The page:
Trade Market For Second Basemen

Last summer, we saw several second base options change hands in the form of veterans Emilio Bonifacio, John McDonald, Alberto Callaspo and Michael Young, while young options like Leury Garcia and Grant Green included as returns in deals. There’s no shortage of contending clubs that have received little to no production at the keystone this season; the Cardinals, Athletics, Braves, Orioles, Marlins, Royals, Giants and Nationals have all seen their second basemen combine to turn in a wRC+ of 76 or lower (per Fangraphs).

Here’s a look at some names that could potentially be available on the market…

Starters

Daniel Murphy (Mets), Ben Zobrist (Rays), Aaron Hill (D’Backs), Martin Prado (D’Backs), Gordon Beckham (White Sox), Nick Franklin (Mariners), Danny Espinosa (Nationals), Chase Utley (Phillies), Luis Valbuena (Cubs)

  • Murphy is controlled through 2015 and is well on his way to the finest season of his career (already at 2.5 fWAR). He’s improved his defense steadily over the past few years and is hitting .302/.343/.411. Reports have indicated that the Mets could also extend Murphy rather than trade him, a possibility which I examined in depth late last month.
  • Also controlled through 2015, Zobrist may be the most desirable second base option on the market. Zobrist is a highly versatile defender and switch-hitter with a solid bat from both sides of the plate, and even if his offensive game is declining at age 33, he still has a .268/.350/.411 batting line (118 wRC+) and adds value on the bases as well. His $7.5MM club option is a bargain that most teams can afford.
  • The 32-year-old Hill is having arguably the worst season of his career and certainly his worst with the D’Backs, but he’s just a year removed from a strong .291/.356/.462 batting line. Hill’s contract — he is owed $12MM in 2015 and again in 2016 — is a detriment, and Arizona would likely need to eat some salary.
  • Prado, 30, hasn’t played second baseman extensively since 2010 with the Braves, but he has nearly 2000 career innings at the position. He’s not as strong defensively at the keystone as he is at third base or in left field, however. He’s also owed about $27MM through the 2016 season and hitting a sub-par .268/.313/.365 in 2014. Those numbers translate to an OPS+ of just 89, but he had a mark of 109 from 2008-13.
  • Beckham, 27, is hitting just .244/.298/.389, having cooled off after an excellent month of May. He’s controlled fairly cheaply through 2015, earning $4.18MM in 2014 before being arb-eligible one last time this winter. However, he doesn’t come with a great defensive reputation, and he’s had some injury issues. Still, the rebuilding ChiSox are reportedly willing to deal him.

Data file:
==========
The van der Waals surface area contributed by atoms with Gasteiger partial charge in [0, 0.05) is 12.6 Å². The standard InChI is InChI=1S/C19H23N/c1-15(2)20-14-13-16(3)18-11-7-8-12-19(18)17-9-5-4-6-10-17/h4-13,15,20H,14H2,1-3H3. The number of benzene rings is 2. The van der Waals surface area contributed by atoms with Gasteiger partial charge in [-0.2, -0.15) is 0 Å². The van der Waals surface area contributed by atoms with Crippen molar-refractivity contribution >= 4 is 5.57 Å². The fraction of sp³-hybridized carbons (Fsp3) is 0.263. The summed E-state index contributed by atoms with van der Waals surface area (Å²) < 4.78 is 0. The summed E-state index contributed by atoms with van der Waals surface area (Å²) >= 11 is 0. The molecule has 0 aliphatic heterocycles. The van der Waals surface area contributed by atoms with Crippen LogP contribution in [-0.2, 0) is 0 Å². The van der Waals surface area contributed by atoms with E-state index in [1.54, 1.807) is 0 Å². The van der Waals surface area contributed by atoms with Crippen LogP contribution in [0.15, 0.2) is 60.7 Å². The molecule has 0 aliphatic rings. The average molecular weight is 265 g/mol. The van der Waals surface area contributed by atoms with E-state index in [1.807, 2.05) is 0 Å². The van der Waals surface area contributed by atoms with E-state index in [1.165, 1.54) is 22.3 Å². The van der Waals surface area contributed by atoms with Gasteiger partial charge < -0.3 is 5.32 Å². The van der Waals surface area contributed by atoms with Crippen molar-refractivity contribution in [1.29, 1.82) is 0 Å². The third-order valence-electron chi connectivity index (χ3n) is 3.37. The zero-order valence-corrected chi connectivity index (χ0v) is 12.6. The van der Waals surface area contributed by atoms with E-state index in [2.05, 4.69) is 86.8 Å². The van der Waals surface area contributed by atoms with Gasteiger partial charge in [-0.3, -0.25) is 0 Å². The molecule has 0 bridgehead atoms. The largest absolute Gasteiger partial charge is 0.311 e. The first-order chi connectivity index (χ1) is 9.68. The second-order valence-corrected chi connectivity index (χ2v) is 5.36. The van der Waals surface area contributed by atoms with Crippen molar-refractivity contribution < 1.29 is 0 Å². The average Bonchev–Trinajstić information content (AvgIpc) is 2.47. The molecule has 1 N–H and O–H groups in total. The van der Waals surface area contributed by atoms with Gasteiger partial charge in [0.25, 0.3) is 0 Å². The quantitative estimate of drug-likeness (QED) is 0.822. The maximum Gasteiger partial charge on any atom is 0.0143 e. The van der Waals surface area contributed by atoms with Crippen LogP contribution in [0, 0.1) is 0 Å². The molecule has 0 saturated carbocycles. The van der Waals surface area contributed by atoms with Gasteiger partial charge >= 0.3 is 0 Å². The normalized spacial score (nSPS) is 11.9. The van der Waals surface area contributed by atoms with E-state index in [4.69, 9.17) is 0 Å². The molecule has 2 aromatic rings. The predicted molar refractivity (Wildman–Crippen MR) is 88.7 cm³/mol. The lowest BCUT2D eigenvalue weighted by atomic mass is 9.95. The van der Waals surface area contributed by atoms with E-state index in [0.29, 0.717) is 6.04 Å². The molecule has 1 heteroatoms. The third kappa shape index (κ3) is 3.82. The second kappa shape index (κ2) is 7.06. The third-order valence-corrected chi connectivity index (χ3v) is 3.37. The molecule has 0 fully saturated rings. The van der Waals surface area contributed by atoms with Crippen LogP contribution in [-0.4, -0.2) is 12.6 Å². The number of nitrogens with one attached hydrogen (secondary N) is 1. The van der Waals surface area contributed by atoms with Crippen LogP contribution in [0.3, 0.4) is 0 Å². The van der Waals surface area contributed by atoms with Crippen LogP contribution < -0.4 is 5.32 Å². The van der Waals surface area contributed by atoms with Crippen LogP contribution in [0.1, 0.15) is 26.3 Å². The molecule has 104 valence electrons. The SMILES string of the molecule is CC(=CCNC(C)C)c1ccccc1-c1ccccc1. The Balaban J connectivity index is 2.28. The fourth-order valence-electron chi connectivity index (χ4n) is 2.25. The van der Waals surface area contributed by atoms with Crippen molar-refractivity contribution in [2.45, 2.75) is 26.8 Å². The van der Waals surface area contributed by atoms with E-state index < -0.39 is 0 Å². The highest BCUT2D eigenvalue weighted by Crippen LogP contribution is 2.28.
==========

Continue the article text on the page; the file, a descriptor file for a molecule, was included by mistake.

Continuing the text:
• The 23-year-old Franklin was recently considered one of the game’s top prospects. He’s been displaced by Robinson Cano and used some in a utility role with Seattle, but most of his time has come in the minors. He’s hitting .298/.396/.487 at Triple-A this season and is likely ready for a full-time crack at the Majors, despite his ugly numbers there in his brief stint this season.
  • An Espinosa trade wouldn’t be ideal for the Nationals, but it would clear up their latest roster logjam. However, the Nats would also be selling low on Espinosa, which they’ve previously shown an unwillingness to do. The switch-hitter has just a .216/.283/.347 batting line this season and hit just .158/.193/.272 in 2013. While an Espinosa trade seems at least plausible, it doesn’t seem likely at this time.
  • Utley’s inclusion on the list is simply due to the fact that there’s bound to be speculation regarding the lifetime Phillie. However, he’s gone on-record to say that he’s not planning on waiving his 10-and-5 rights, and I’d put the odds of him being traded under five percent, personally. Still, teams will likely at least ask GM Ruben Amaro Jr. about Utley, who is in the first year of a two-year extension that contains three vesting options.
  • Valbuena hasn’t played much second base since 2010, and some clubs may prefer him in a utility role, but he’s hitting well enough in 2014 to justify regular at-bats. Controlled through 2016, Valbuena is earning $1.7MM this season and has a solid .260/.344/.427 triple-slash line.

Backups/Utility Players/Defensive Specialists

Darwin Barney (Cubs), Cliff Pennington (D’Backs), Rickie Weeks (Brewers), Chone Figgins (Dodgers), Logan Forsythe (Rays), Sean Rodriguez (Rays), Ryan Goins (Blue Jays), Daniel Descalso (Cardinals), Dan Uggla (Braves), Josh Rutledge (Rockies)

Uggla isn’t so much a trade candidate as he is a release candidate, but if and when the Braves cut him loose, another club could buy low on his powerful bat and hope a change of scenery turns him around. Weeks has been a serviceable right-handed component of a platoon in Milwaukee, but the Brew Crew may be open to shedding some of his salary and going with a cheaper option there if someone wants to roll the dice on giving Weeks a bigger role (though that’s just my speculation). Rutledge could be viewed by some teams as a starter, and Colorado could feel comfortable in dealing him and going with Troy Tulowitzki and DJ LeMahieu up the middle (again, my speculation). But, he’s posted some pretty pedestrian numbers in his career despite hitting at Coors Field.

Some players on this list — Descalso, Figgins, Goins — are under control with contenders, but they could conceivably moved for another piece and replaced with an internal option. The recently designated Donnie Murphy (Rangers) could be of interest to teams in need of bench help as well. He struggled in 2014 but did mash 11 homers in just 164 PA for the Cubs in 2013.


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